Sorry readers, I missed a day over the holiday.
Land records are an important source in genealogical research. Deeds will give you a description of the land. The 13 colonies used metes and bounds [beginning at an oak tree 20 yards north of the property line of...] which can be tough to follow, but can give you the names of your ancestor's neighbors. Most of the remaining states used a township grid map. Township, range, section and quarter were the keys here. [An explanation of the grip later this week.] So you may find the following: the NE 1/4 of section 20, township 21N, range 15E of county X, state A. Much easier to locate on the map!
Check both the grantor [seller] and grantee [buyer] indexes for the name of your ancestor, or the family surname.
Record all names from the deed and try to find out how the people are related. Frequently relationships are given [son, in-law, brother, etc.]
In some cases, deeds may be key to probate questions. My ancestor, Cornelius Prall was not named as an heir in his mother's will. A Hunterdon Co., NJ deed resolved the issue. Cornelius' father had arranged for eldest son James to deed Cornelius his share of the family estate prior to his death.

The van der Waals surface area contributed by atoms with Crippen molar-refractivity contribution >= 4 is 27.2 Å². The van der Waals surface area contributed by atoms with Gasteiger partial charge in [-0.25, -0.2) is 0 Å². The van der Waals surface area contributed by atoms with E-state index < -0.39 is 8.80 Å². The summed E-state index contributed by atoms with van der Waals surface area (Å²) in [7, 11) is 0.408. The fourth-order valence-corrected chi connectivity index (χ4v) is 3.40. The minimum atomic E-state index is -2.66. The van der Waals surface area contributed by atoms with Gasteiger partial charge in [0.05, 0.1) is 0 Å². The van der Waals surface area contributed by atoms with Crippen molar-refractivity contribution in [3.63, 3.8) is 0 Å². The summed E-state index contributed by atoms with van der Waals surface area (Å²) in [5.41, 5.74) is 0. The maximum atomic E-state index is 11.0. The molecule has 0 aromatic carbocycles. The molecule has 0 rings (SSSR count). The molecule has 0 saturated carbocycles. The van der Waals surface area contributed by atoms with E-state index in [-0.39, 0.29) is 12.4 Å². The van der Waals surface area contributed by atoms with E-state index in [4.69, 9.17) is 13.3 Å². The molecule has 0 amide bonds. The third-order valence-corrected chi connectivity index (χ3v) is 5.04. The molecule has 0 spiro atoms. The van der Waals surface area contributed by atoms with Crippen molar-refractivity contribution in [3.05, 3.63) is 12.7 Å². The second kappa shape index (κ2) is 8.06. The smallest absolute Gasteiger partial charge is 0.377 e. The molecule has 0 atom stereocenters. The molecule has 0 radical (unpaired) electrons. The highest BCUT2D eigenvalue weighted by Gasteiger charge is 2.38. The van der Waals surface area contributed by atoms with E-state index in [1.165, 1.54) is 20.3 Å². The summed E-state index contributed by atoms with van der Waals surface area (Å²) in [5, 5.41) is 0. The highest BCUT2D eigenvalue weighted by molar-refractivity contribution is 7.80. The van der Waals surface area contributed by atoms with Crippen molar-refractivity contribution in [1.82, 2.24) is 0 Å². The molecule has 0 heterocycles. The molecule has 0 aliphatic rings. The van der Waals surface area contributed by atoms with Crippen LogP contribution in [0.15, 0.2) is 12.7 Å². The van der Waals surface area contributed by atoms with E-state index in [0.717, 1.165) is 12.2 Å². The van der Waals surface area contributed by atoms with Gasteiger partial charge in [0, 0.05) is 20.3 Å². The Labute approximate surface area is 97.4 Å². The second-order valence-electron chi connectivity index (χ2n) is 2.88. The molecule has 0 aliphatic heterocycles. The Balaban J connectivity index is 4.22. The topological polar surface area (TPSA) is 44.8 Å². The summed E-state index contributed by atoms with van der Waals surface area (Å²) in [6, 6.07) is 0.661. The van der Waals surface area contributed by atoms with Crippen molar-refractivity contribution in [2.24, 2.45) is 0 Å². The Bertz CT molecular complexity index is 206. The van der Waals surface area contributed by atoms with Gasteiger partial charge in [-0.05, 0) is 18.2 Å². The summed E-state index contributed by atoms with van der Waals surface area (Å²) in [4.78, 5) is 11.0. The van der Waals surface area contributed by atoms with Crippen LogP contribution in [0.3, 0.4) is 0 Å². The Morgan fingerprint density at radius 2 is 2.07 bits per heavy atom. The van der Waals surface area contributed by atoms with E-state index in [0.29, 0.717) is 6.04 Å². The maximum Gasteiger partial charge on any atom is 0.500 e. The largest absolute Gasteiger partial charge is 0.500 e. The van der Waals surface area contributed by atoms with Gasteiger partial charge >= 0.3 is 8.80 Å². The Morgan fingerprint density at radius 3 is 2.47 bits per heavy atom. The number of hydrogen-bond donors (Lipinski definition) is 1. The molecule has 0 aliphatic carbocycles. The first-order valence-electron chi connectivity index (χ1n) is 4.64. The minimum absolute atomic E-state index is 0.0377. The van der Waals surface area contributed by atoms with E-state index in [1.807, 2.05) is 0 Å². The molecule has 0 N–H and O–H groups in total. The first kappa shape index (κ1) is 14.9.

Watch out for Junior, Senior, I, II, III and so on. The eldest John in the family will be Sr. or I until his death. Then the next eldest John becomes Sr. or I. Don't assume that all of the deeds referencing John Sr. refer to the same man, especially if the deeds span 40 or more years. [Unless the grantee is mentioned as a minor, assume he/she is of legal age, generally 18 or 21.
Deeds were not recorded until the land was disposed of by the owner. If your ancestor died in, say 1785 and you find his name under deed indexes 15-20 years later, check them out. The person who bought your family's land in 1770 may not have sold it until 1804 - when it was recorded.
Read the notes in the margins. Paper was at a premium in colonial times and even later. A paper-poor clerk might have recorded a birth or marriage that happened near the date of the deed. That birth or marriage might not be recorded anywhere else!